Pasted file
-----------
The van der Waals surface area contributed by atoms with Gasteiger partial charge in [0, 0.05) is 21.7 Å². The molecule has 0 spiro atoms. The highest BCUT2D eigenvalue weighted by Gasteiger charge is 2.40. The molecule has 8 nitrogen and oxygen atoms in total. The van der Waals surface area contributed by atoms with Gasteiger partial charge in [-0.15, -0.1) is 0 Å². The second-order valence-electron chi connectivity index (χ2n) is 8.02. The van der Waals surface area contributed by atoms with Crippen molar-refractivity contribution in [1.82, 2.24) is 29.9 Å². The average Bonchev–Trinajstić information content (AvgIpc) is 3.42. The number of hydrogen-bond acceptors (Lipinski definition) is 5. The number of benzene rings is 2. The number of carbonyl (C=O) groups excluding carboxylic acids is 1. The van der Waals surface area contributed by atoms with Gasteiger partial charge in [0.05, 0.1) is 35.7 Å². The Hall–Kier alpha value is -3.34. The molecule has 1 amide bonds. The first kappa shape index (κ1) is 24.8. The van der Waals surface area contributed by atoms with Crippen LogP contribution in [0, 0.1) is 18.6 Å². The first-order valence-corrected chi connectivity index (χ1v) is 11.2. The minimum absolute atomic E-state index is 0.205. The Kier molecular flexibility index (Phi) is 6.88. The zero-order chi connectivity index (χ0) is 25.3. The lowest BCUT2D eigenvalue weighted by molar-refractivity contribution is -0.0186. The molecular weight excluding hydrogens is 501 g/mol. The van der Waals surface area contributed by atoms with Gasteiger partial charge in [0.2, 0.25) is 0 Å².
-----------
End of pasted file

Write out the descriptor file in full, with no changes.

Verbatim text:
The van der Waals surface area contributed by atoms with Gasteiger partial charge in [0, 0.05) is 21.7 Å². The molecule has 0 spiro atoms. The highest BCUT2D eigenvalue weighted by Gasteiger charge is 2.40. The molecule has 8 nitrogen and oxygen atoms in total. The van der Waals surface area contributed by atoms with Gasteiger partial charge in [-0.15, -0.1) is 0 Å². The second-order valence-electron chi connectivity index (χ2n) is 8.02. The van der Waals surface area contributed by atoms with Crippen molar-refractivity contribution in [1.82, 2.24) is 29.9 Å². The average Bonchev–Trinajstić information content (AvgIpc) is 3.42. The number of hydrogen-bond acceptors (Lipinski definition) is 5. The number of benzene rings is 2. The number of carbonyl (C=O) groups excluding carboxylic acids is 1. The van der Waals surface area contributed by atoms with Gasteiger partial charge in [0.05, 0.1) is 35.7 Å². The Hall–Kier alpha value is -3.34. The molecule has 1 amide bonds. The first kappa shape index (κ1) is 24.8. The van der Waals surface area contributed by atoms with Crippen LogP contribution in [0, 0.1) is 18.6 Å². The first-order valence-corrected chi connectivity index (χ1v) is 11.2. The minimum absolute atomic E-state index is 0.205. The Kier molecular flexibility index (Phi) is 6.88. The zero-order chi connectivity index (χ0) is 25.3. The lowest BCUT2D eigenvalue weighted by molar-refractivity contribution is -0.0186. The molecular weight excluding hydrogens is 501 g/mol. The van der Waals surface area contributed by atoms with Gasteiger partial charge in [0.2, 0.25) is 0 Å².